COACH ADDAZIO: We spread it all over against N.C. State. Everybody kind of contributed against N.C. State and that's where we envisioned ourselves going. We had a lot of drops, right? We did that study and I challenged the wide receivers last week. We just had too many drops. We've got youth out there at receiver. Young guys. One who has never played receiver. One who has only been a receiver for one year, he's a high school quarterback. But we challenged our receiving corps because there were a lot of questions about our completion percentages and invalid, and it had a lot to do with the amount of drops we had. If we had not had 21 drops, 10 on first and second and 11 on third, our percentages would have been fine, which would have given us so much more offense.

But we are committed to this. And I told you earlier, we really wanted to be committed to having more balance on our offense. We felt like the team we have right now is a young, offensive team that we have to spread it around to everybody. We don't have one or two go-to guys. Get it to him, like Murph, get it to him or Andre, get it to him. So we've got to spread it around. And that's what we're trying to do right now. But in the effort to do that, there's got to be some level of consistency. I thought Saturday we saw much more of that.

Now, the good news of all that is as we move towards the future where we have 18 freshmen through sophomores coming back on offense next year, never mind some juniors with two years of eligibility left, the number really goes to somewhere around the 23 number, 21 to 23 players. I mean, we're going to have guys that have really built a base and a foundation that will make us in our own way harder to deal with, because we'll be able to get that ball spread around in a lot of different ways, with the run game and the throw game.

So we're investing in that right now. But while we're investing in that we had not as much productivity as we wanted to because we had a lot of drops going on. So Saturday, I thought we had a couple drops, but we caught the ball better. We spread it better. We created explosives with some trick plays, with some different styles of things and had to rely on everyone's consistency factor. And while it wasn't perfect, it was certainly better, and that's what you saw, against a pretty darn good defense. It wasn't like it was against chopped liver now. That defensive front was really good and really stout. So it's valid what we saw.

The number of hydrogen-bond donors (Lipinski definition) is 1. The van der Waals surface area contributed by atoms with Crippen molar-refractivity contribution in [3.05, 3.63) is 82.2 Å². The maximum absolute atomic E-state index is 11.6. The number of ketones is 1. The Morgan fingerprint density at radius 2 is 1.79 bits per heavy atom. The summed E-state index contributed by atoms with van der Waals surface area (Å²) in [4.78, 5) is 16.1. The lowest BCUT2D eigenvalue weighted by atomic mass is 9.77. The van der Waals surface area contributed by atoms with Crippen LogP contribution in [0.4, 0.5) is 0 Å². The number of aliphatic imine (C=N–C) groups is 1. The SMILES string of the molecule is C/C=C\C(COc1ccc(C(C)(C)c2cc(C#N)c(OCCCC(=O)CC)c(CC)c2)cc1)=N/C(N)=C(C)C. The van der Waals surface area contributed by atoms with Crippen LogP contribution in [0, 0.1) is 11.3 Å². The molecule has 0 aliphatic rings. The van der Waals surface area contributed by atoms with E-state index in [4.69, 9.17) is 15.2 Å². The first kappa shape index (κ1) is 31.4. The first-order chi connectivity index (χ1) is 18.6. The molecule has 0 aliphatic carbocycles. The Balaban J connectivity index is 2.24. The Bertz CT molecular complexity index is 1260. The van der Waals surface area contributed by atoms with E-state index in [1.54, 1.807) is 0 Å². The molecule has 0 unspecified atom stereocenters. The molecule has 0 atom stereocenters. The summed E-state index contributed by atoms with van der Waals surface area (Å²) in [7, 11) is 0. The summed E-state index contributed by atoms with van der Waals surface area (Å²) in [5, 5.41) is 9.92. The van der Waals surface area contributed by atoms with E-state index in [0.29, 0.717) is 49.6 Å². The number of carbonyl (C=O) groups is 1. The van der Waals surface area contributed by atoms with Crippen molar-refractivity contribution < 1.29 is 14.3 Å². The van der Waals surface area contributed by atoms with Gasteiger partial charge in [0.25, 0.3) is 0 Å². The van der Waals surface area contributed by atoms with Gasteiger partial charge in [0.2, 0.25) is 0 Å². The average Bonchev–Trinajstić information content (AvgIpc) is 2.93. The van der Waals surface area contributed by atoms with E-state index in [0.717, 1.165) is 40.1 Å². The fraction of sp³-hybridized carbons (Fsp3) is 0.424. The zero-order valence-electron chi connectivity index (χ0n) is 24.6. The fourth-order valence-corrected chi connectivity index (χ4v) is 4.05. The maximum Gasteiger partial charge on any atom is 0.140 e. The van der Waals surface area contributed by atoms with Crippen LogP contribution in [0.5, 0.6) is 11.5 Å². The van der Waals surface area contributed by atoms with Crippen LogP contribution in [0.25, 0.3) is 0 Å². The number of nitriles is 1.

We saw sprinklings of that game 1 against Georgia Tech now, in a little bit babier version of that. We saw those sprinklings. I think everybody walked away from there, coaches, players, fans walked away. They said, wow, you could see the makings. Then we came back to U Mass and saw some development. Our run game wasn't quite where it should have been. But our throw game, we hit some balls and walked out of there feeling pretty good.

Then we went down to Tech and went to their home field, a really good football team, and we kind of got a little bit of a buzz saw, and I think some of our inexperience kicked in, and that was jolting. Then you know the rest of it from there. Then we went to two games we were supposed to win, we won, and then boom! Clemson. Right there. Just like that. Okay. That didn't go so fantastic, you know? Then we roll ourselves back into in conference into Syracuse, and I think at that point you're still trying to shape your identity because of the yo-yo-ness, okay? So I thought you saw signs of, if you'd had a smoother transition from game 1, you'd have liked to seen that smooth into that a little bit better. But it clearly will be there.

I'm just giving you a little what we see from the beginning to where we are right now. Now how do we hang on to that consistency? Well, here we go now, we're going to go into what we're going to go into right now. So we've got to be really careful this week that we are not trying to get like against Virginia Tech, you may not have really realized it, but we were trying to do a couple of things to kind of attack them a little bit schematically, which didn't work for us. We need to go back and be more steady in the boat and just develop and develop. I want to be careful this week that we don't go too far that way, you know what I mean? Saying well, "What are we going to do to move the ball kind of thing?" Well, what we need to do is kind of do what we do, do it better. Not to say you're not going to have your wrinkles.

But don't get crazy with that right now, because I want us to continue to develop or we're going to get sidetracked again. Take care of the football, play fundamentally sound. Have your wrinkles in. Same on defense. Special teams create some explosives, create field position, and let's go play a football game right now kind of a mindset. Okay. And I think that's really important because I think that Tech game got us a little spun around.